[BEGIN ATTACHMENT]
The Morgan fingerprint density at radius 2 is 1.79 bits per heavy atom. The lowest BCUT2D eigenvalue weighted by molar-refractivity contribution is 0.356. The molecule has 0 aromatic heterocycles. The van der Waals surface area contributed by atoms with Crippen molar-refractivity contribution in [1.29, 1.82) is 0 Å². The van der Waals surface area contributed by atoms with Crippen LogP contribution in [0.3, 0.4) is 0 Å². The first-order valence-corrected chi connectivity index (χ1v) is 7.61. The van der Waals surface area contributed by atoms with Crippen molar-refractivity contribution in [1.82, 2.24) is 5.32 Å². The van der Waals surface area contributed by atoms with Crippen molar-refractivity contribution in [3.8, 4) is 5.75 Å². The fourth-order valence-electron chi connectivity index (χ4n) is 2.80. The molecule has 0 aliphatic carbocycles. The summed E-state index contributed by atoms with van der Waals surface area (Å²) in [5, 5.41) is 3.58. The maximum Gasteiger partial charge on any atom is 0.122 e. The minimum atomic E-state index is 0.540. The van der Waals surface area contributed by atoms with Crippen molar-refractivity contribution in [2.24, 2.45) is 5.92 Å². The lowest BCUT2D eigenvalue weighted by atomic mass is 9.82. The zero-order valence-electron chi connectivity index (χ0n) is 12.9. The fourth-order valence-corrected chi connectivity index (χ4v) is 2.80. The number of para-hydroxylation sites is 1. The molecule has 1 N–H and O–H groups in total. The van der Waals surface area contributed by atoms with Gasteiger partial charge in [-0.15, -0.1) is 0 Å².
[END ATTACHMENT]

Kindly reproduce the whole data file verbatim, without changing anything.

The Morgan fingerprint density at radius 2 is 1.79 bits per heavy atom. The lowest BCUT2D eigenvalue weighted by molar-refractivity contribution is 0.356. The molecule has 0 aromatic heterocycles. The van der Waals surface area contributed by atoms with Crippen molar-refractivity contribution in [1.29, 1.82) is 0 Å². The van der Waals surface area contributed by atoms with Crippen LogP contribution in [0.3, 0.4) is 0 Å². The first-order valence-corrected chi connectivity index (χ1v) is 7.61. The van der Waals surface area contributed by atoms with Crippen molar-refractivity contribution in [1.82, 2.24) is 5.32 Å². The van der Waals surface area contributed by atoms with Crippen molar-refractivity contribution in [3.8, 4) is 5.75 Å². The fourth-order valence-electron chi connectivity index (χ4n) is 2.80. The molecule has 0 aliphatic carbocycles. The summed E-state index contributed by atoms with van der Waals surface area (Å²) in [5, 5.41) is 3.58. The maximum Gasteiger partial charge on any atom is 0.122 e. The minimum atomic E-state index is 0.540. The van der Waals surface area contributed by atoms with Crippen molar-refractivity contribution in [2.24, 2.45) is 5.92 Å². The lowest BCUT2D eigenvalue weighted by atomic mass is 9.82. The zero-order valence-electron chi connectivity index (χ0n) is 12.9. The fourth-order valence-corrected chi connectivity index (χ4v) is 2.80. The number of para-hydroxylation sites is 1. The molecule has 1 N–H and O–H groups in total. The van der Waals surface area contributed by atoms with Gasteiger partial charge in [-0.15, -0.1) is 0 Å².